Step 2: 2 UCl5 + Cl2 → 2 UCl6
Overall reaction: 2 UO3 + 6 Cl2 → 2 UCl6 + 3 O2
This metal hexahalide can also be synthesized by blowing Cl2 gas over sublimed UCl4 at 350 °C.
Step 1: 2 UCl4 + Cl2 → 2 UCl5
Step 2: 2 UCl5 + Cl2 → 2 UCl6
Overall Reaction: UCl4 + Cl2 → UCl6
Silver nitrate is an inorganic compound with chemical formula AgNO
3. This salt is a versatile precursor to many other silver compounds, such as those used in photography. It is far less sensitive to light than the halides. It was once called lunar caustic because silver was called luna by the ancient alchemists, who associated silver with the moon.
Dinitrogen pentoxide is the chemical compound with the formula N
5, also known as nitrogen pentoxide or nitric anhydride. It is one of the binary nitrogen oxides, a family of compounds that only contain nitrogen and oxygen. It exists as colourless crystals that melt at 41 °C. Its boiling point is 47 °C, and sublimes slightly above room temperature, yielding a colorless gas.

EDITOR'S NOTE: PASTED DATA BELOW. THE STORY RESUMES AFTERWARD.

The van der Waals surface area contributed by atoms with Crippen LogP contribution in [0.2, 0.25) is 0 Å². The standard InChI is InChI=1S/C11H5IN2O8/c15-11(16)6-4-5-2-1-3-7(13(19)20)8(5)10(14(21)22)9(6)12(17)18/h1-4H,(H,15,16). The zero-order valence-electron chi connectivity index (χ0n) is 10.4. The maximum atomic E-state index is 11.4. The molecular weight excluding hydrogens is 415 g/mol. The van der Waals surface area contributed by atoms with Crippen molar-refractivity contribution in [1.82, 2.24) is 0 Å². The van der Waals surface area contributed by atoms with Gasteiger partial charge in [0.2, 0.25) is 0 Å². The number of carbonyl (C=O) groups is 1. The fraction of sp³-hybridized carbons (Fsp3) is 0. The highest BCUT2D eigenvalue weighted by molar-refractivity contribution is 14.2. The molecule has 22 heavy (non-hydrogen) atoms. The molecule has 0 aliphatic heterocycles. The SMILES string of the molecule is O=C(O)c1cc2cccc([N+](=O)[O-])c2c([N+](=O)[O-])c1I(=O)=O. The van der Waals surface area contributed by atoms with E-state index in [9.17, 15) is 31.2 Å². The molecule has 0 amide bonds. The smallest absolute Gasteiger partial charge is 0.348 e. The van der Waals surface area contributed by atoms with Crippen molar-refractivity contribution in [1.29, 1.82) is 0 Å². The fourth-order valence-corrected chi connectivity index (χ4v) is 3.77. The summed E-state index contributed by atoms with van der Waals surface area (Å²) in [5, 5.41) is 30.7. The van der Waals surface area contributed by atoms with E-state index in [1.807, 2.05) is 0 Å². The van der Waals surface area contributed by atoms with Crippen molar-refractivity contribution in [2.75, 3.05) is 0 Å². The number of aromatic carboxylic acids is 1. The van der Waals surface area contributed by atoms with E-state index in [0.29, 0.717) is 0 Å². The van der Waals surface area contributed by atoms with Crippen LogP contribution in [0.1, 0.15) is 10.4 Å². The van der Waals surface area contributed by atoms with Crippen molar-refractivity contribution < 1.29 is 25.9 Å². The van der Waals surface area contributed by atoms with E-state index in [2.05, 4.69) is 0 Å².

An interhalogen compound is a molecule which contains two or more different halogen atoms and no atoms of elements from any other group.
Triphenylphosphine (IUPAC name: triphenylphosphane) is a common organophosphorus compound with the formula P(C6H5)3 and often abbreviated to PPh3 or Ph3P. It is widely used in the synthesis of organic and organometallic compounds. PPh3 exists as relatively air stable, colorless crystals at room temperature. It dissolves in non-polar organic solvents such as benzene and diethyl ether.